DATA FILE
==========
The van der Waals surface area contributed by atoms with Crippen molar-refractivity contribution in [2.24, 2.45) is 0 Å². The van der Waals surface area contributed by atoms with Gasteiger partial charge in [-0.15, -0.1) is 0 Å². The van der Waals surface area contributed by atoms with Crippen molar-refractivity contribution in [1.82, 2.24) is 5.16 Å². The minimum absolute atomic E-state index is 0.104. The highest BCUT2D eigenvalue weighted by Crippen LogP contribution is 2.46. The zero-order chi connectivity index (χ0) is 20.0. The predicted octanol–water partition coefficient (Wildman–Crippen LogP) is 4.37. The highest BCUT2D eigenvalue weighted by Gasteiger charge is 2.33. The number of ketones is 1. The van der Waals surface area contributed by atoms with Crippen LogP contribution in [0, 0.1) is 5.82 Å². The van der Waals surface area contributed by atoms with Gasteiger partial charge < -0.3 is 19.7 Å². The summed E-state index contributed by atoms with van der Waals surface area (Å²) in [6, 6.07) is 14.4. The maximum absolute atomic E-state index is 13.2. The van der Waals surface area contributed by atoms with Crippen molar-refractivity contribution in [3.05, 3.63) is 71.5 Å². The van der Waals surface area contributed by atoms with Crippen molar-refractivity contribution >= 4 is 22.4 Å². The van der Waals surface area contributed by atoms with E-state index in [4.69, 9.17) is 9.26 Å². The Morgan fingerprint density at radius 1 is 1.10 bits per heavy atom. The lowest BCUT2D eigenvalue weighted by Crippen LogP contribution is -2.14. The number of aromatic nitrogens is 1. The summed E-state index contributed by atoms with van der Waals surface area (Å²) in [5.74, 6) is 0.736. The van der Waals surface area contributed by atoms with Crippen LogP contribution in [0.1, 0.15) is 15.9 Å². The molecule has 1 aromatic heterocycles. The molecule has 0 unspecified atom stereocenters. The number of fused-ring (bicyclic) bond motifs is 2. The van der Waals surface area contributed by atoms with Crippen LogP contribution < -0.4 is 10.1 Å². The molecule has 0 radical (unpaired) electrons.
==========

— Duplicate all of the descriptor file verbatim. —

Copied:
The van der Waals surface area contributed by atoms with Crippen molar-refractivity contribution in [2.24, 2.45) is 0 Å². The van der Waals surface area contributed by atoms with Gasteiger partial charge in [-0.15, -0.1) is 0 Å². The van der Waals surface area contributed by atoms with Crippen molar-refractivity contribution in [1.82, 2.24) is 5.16 Å². The minimum absolute atomic E-state index is 0.104. The highest BCUT2D eigenvalue weighted by Crippen LogP contribution is 2.46. The zero-order chi connectivity index (χ0) is 20.0. The predicted octanol–water partition coefficient (Wildman–Crippen LogP) is 4.37. The highest BCUT2D eigenvalue weighted by Gasteiger charge is 2.33. The number of ketones is 1. The van der Waals surface area contributed by atoms with Crippen LogP contribution in [0, 0.1) is 5.82 Å². The van der Waals surface area contributed by atoms with Gasteiger partial charge < -0.3 is 19.7 Å². The summed E-state index contributed by atoms with van der Waals surface area (Å²) in [6, 6.07) is 14.4. The maximum absolute atomic E-state index is 13.2. The van der Waals surface area contributed by atoms with Crippen molar-refractivity contribution in [3.05, 3.63) is 71.5 Å². The van der Waals surface area contributed by atoms with Crippen molar-refractivity contribution >= 4 is 22.4 Å². The van der Waals surface area contributed by atoms with E-state index in [4.69, 9.17) is 9.26 Å². The Morgan fingerprint density at radius 1 is 1.10 bits per heavy atom. The lowest BCUT2D eigenvalue weighted by Crippen LogP contribution is -2.14. The number of aromatic nitrogens is 1. The summed E-state index contributed by atoms with van der Waals surface area (Å²) in [5.74, 6) is 0.736. The van der Waals surface area contributed by atoms with Crippen LogP contribution in [0.1, 0.15) is 15.9 Å². The molecule has 1 aromatic heterocycles. The molecule has 0 unspecified atom stereocenters. The number of fused-ring (bicyclic) bond motifs is 2. The van der Waals surface area contributed by atoms with Crippen LogP contribution < -0.4 is 10.1 Å². The molecule has 0 radical (unpaired) electrons.